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grish
05-01-2007, 02:56 PM
what do you fine members of c2e and guests think of the following idea?

Allow property owners opportunity to pay a lump sum towards their property taxes for 3,5, or 10 years ahead.

The benefit to a resident--essentially a freeze on taxation amount which may offer significant savings. The pre-paid amount may also be selected to be, say, 2% lower than the current taxation amount. The exact amounts to be determined after proper consultation.

The benefit to the city is that the city will have a much bigger cash flow now for capital projects. Projects may be financed and build now at "now" prices. Therefore the city doesn't have to borrow (essentially it will borrow from its own citizens).

Dusty Bear
05-01-2007, 03:29 PM
I don't think its feasible for several reasons.

But the part that stood out the most is the suggestion that the city could take the money upfront and spend it now. So what happens when the city needs money in future years? It already spent the tax revenue for those years.

If the city wants to finance projects, it should borrow the money, either as loans or some type of municipal bond. Taxes should be a reliable, year-to-year source of revenue.

Plus it's a really bad way for spending to get out of control. You're just giving politicans way too much temptation to spend.

grish
05-01-2007, 04:54 PM
i guess the idea is that having cash flow now will reduce future expenditures as the same projects will be build at pre-inflation rates. this is similar to bulk purchasing.

i see your point with city admin going spend-happy with all this cash. definitely some safety net must be in place.

i think a trial period of 2-3 years may be introduced to see how many people would take up this offer.

m0nkyman
05-01-2007, 05:49 PM
I'm far from being a socialist, but a system that would so strongly favour the well off who could run the numbers and afford to make this work over those who would not be able to pay in advance, is pretty socially regressive. That dog won't hunt.

grish
05-01-2007, 08:39 PM
/\ I need you to explain your point a little bit more.

If you are concerned that this system will hurt the lesser-off people consider this:

In year 1 of a 5 year program the city collects an extra $10 million and uses it to finance a capital project. In year 5 this project would have cost the city $15 million due to various forms of inflation. So the city then would save $5 million that it will not have to collect through an increase in taxes. Suppose, over the 5 years, the city looses $3 million due to pre-pay taxes being fixed. The $2 million savings is passed on the entire city thus reducing all of our taxes by a few bucks.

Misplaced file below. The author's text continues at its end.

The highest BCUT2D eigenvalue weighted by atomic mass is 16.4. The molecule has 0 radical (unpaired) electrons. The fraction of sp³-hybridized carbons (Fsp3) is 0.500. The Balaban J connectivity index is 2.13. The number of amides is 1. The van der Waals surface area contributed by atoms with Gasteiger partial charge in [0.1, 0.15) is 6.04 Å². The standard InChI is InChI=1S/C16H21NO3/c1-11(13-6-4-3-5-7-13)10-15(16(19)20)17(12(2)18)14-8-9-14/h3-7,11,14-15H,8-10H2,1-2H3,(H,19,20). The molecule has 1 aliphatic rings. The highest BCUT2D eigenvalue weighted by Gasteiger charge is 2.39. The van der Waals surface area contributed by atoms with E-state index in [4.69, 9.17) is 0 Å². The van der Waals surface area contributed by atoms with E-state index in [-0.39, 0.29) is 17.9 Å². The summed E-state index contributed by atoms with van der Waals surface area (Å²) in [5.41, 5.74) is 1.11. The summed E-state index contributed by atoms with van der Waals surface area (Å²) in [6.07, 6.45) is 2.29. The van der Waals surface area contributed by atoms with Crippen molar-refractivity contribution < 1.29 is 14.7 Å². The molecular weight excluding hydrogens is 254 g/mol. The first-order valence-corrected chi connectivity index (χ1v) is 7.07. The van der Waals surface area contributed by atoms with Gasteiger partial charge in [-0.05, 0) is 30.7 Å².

The numbers are just an example. But this is sort of the thing that I envision.

RichardS
05-01-2007, 11:18 PM
I think what m0nkyman is saying correlates to the concern that those that pay up front can avoid the increases, thereby getting a better deal than those who can't fork over 10K. Plus any shortfall or bad spending by a council would be made up by those who didn't pay up front by...you guessed it...even HIGHER taxes.

Your math assumes a) arithmetic inflation (aka no booms) and b) politician's integrity...both fallible beyond extreme...

Pre-paying just opens up all sorts of issues with our inability to not predict the future, bad planning/spending, and the political hell that would ensue should we try to recover extra money from those who prepaid. Yearly reviews is the best we're going ot get for a little while...

It is the same reason why a condo I was recently looking at turned DOWN my offer to prepay the condo fees for 10 years in advance...

m0nkyman
06-01-2007, 10:09 AM
I think what m0nkyman is saying correlates to the concern that those that pay up front can avoid the increases, thereby getting a better deal than those who can't fork over 10K. Plus any shortfall or bad spending by a council would be made up by those who didn't pay up front by...you guessed it...even HIGHER taxes.


Pretty much.

Dusty Bear
08-01-2007, 02:57 PM
Grish, taxes pay for much more than infrastructure. In fact, a lot of the money the city receives for infrastructure comes from the provincial and federal governments.

Certainly, there would be savings by building now if costs continue to climb. But the city still needs to pay for annual operating costs, everything from salaries to maintaining emergency vehicles. So it still needs a reliable, predictable source of annual revenue, i.e. taxes.

Finally, I think there's a strong argument in favour of debt financing for infrastructure. An interchange, for example, can cost well over $100 million. Should we pay for it all now, and let future generations use it without contributing to the cost? Or should the cost be spread out so that all of those who use the infrastructure contribute to the cost?

Well managed and planned debt financing can also help the city build infrastructure now, rather than later.

Sonic Death Monkey
08-01-2007, 04:04 PM
Instead of "prepaid taxes" how about the City sell bonds akin to Canada Savings Bonds?

Dusty Bear
08-01-2007, 04:33 PM
Sonic Death Monkey, municipal bonds have been and are currently used in many cities. I don't know if Edmonton has issued bonds in its past or has the authority to do so.

That's one option under debt financing. In effect, the city is borrowing from people who buy bonds.

I'd probably consider buying some.

grish
08-01-2007, 06:21 PM
i guess that would also work and it has precedent. i wonder who would regulate such enterprise--the province or the fed?

Dusty Bear
08-01-2007, 07:42 PM
Hi grish, it would fall under the provincial government - they are responsible for the Municipal Government Act.

Again, cities might already have this authority. I'm not sure.